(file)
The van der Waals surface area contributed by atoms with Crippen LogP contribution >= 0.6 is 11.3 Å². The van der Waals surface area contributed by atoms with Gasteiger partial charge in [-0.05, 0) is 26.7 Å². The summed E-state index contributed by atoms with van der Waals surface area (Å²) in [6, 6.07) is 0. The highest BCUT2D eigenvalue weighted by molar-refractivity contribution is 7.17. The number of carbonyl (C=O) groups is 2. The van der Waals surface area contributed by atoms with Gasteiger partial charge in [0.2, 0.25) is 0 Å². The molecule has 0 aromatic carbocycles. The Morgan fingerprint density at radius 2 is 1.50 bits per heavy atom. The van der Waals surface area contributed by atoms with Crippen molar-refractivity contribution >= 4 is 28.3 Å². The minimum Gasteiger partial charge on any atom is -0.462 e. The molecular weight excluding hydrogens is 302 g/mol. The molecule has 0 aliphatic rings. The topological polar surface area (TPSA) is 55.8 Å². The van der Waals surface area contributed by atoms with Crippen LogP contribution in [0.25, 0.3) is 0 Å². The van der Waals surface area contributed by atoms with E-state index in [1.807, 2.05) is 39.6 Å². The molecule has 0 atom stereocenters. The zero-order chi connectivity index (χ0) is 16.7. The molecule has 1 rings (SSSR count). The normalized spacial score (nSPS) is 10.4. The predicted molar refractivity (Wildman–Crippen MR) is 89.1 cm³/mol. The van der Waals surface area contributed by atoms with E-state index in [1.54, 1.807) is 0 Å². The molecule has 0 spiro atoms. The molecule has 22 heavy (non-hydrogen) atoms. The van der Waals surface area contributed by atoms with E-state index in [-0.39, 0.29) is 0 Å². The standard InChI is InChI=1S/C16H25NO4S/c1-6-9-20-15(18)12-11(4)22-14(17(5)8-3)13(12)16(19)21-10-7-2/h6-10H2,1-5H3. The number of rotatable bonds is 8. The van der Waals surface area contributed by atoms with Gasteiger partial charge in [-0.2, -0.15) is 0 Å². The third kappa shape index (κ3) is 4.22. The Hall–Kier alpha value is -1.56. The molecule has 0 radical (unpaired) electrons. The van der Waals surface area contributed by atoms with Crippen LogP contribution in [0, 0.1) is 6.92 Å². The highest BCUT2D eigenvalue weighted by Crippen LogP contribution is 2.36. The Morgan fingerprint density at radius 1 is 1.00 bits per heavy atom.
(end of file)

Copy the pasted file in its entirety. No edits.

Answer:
The van der Waals surface area contributed by atoms with Crippen LogP contribution >= 0.6 is 11.3 Å². The van der Waals surface area contributed by atoms with Gasteiger partial charge in [-0.05, 0) is 26.7 Å². The summed E-state index contributed by atoms with van der Waals surface area (Å²) in [6, 6.07) is 0. The highest BCUT2D eigenvalue weighted by molar-refractivity contribution is 7.17. The number of carbonyl (C=O) groups is 2. The van der Waals surface area contributed by atoms with Gasteiger partial charge in [0.2, 0.25) is 0 Å². The molecule has 0 aromatic carbocycles. The Morgan fingerprint density at radius 2 is 1.50 bits per heavy atom. The van der Waals surface area contributed by atoms with Crippen molar-refractivity contribution >= 4 is 28.3 Å². The minimum Gasteiger partial charge on any atom is -0.462 e. The molecular weight excluding hydrogens is 302 g/mol. The molecule has 0 aliphatic rings. The topological polar surface area (TPSA) is 55.8 Å². The van der Waals surface area contributed by atoms with Crippen LogP contribution in [0.25, 0.3) is 0 Å². The van der Waals surface area contributed by atoms with E-state index in [1.807, 2.05) is 39.6 Å². The molecule has 0 atom stereocenters. The zero-order chi connectivity index (χ0) is 16.7. The molecule has 1 rings (SSSR count). The normalized spacial score (nSPS) is 10.4. The predicted molar refractivity (Wildman–Crippen MR) is 89.1 cm³/mol. The van der Waals surface area contributed by atoms with E-state index in [1.54, 1.807) is 0 Å². The molecule has 0 spiro atoms. The molecule has 22 heavy (non-hydrogen) atoms. The van der Waals surface area contributed by atoms with E-state index in [-0.39, 0.29) is 0 Å². The standard InChI is InChI=1S/C16H25NO4S/c1-6-9-20-15(18)12-11(4)22-14(17(5)8-3)13(12)16(19)21-10-7-2/h6-10H2,1-5H3. The number of rotatable bonds is 8. The van der Waals surface area contributed by atoms with Gasteiger partial charge in [-0.2, -0.15) is 0 Å². The third kappa shape index (κ3) is 4.22. The Hall–Kier alpha value is -1.56. The molecule has 0 radical (unpaired) electrons. The van der Waals surface area contributed by atoms with Crippen LogP contribution in [0, 0.1) is 6.92 Å². The highest BCUT2D eigenvalue weighted by Crippen LogP contribution is 2.36. The Morgan fingerprint density at radius 1 is 1.00 bits per heavy atom.